So while all those words I’ve already written are very useful in terms of world building and getting to know some characters and the overall thrust and shape of the story (no written words are ever wasted), they need to be scrapped and rewritten.

And, as fate would have it, November is right there. So I figure I may as well make this the year I give NaNoWriMo a proper crack with a proper novel I was going to write anyway. The final novel will be longer than 50k (The Edge of the Woods was 64k and I’d like to see if I can make it to at least 70k with this one), but I write quite slowly (seriously, its going to be embarrassing) so if I can get that much done in a month I’ll be very proud of myself.

So here you have it. I am a NaNoWriMo 2014 participant. My username is Cei if you’d like to be a writing buddy or follow my progress (I’ll also be posting weekly roundups here and daily counts on twitter) and feel free to shame me until I post that beautiful 50,000.

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Updates

Congratulations to everyone who won or even attempted NaNoWriMo this year! You’re all superstars. 

I’m back to focusing all my energy on self-editing my own novel, and the break has given me a bunch of new ideas for solutions and improvements. And this time I actually managed to write most of them down before they disappeared again. 

Soon(ish) I’ll be able to start shopping for editors (I believe in tidying your house before the cleaner comes. Metaphorically, anyway. I can’t afford a cleaner. Or a house) which I’m a little nervous and exited about. I have a couple of names to check out, but if you have any recommendations – particularly for anyone specialising in Young Adult – please let me know! 

And after that… well, I guess I shouldn’t get ahead of myself.

NaNoWriMo: That Thing I Don’t Do But Think Is Quite Good

There, that was a 50,000 word title, right?

Almost.

Anyway, it’s November! Which means it’s time for my facebook and twitter feeds to fill up with fellow writers and people I didn’t know ever had an interest in writing start enthusing/despairing over word counts and plot holes and writing music and acts and tense and how many POV characters can you have before everything gets weird and terrible (thanks to GRRM, the answer is now two hundred and forty-seven).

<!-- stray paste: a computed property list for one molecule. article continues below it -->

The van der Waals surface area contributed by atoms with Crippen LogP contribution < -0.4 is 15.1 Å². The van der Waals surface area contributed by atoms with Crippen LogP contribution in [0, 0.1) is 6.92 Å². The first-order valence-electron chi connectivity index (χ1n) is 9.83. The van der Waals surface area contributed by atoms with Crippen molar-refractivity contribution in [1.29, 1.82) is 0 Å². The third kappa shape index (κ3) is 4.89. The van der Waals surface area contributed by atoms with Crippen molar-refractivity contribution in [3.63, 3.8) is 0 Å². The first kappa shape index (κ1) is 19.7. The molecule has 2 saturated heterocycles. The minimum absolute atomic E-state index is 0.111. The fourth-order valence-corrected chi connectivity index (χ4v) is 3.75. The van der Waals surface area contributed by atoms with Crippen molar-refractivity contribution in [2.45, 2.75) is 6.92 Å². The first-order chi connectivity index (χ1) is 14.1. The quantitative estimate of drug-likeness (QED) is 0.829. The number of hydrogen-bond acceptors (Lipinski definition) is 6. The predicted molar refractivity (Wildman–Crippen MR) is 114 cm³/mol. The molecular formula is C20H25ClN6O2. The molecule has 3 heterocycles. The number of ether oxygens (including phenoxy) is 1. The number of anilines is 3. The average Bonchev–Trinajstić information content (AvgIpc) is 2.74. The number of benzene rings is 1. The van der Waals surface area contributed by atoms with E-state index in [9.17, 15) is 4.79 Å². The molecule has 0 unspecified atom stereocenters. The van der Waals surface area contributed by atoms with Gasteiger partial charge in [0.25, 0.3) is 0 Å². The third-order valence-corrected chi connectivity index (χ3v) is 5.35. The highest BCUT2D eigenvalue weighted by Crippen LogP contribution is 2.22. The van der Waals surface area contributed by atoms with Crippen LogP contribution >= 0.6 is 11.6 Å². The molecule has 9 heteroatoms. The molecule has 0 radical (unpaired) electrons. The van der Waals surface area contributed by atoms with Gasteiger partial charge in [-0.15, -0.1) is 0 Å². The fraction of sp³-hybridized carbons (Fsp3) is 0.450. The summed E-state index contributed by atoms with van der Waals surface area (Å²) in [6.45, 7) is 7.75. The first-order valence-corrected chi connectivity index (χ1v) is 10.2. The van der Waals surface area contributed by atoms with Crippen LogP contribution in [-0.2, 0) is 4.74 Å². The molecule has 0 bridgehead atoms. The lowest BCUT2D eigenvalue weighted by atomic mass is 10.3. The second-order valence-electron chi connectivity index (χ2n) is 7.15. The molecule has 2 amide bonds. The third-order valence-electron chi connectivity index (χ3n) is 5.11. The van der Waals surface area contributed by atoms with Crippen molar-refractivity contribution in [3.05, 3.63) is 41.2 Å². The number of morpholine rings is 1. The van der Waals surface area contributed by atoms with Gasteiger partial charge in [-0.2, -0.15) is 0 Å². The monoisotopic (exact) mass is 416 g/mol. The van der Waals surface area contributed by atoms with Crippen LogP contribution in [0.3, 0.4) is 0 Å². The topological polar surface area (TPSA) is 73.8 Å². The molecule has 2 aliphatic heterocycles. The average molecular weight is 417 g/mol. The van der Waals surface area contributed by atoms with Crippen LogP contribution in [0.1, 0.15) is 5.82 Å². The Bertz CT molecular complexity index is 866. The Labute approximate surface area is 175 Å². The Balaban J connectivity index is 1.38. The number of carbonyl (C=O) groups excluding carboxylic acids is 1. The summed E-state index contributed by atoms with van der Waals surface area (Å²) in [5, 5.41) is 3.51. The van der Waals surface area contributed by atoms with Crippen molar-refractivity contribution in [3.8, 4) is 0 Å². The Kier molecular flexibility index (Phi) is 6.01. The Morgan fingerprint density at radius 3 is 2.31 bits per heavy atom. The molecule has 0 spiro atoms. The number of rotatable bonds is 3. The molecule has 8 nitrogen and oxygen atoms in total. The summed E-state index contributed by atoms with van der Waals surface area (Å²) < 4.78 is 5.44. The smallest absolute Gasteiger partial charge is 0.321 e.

While the NaNo community has always been a pretty positive group, as NaNo gets more and more popular (I think 200,000+ people signed up this year? Yowza!) there comes the inevitable criticism: ‘Eurgh, look at these amateurs thinking they can just pump out and publish a novel in a month;’ ‘Isn’t there enough shit out there already;’ ‘Right, because just anybody can write a novel.’

Which, to those people, I say a resounding ‘Cheer up, killjoys.’

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NaNoWriMo is a fun idea that seeks to achieve what many of us fail to do: guilt people into finishing (or at least working hard on) a draft. And yes, many of those people are not ‘real’ writers in the sense that they seek it as a career, or get paid for it, or will even show anybody their work. That’s not the point. Writing is allowed to be a hobby.

It’s also social. For those of us who do consider ourselves ‘real’ writers, it’s nice to have company (happy internet company we can switch off without awkwardness. Score!). Even if you’re not participating in NaNoWriMo (which I never do, but not out of principle), it’s nice to see other people feeling all the ups and downs and excitement and stress of writing right there with you. It certainly makes me feel better.

So while I’m in the tenth year of my ‘Oh, you should do NaNo this year, oh, it’s November 6th,’ (though for a real reason this year, I’m trudging through the edit of my own first novel and I don’t want to split my focus), I wish all my fellow writers (‘real’ or not) the best of luck and the best of fun this month.

Happy writing, and happy November!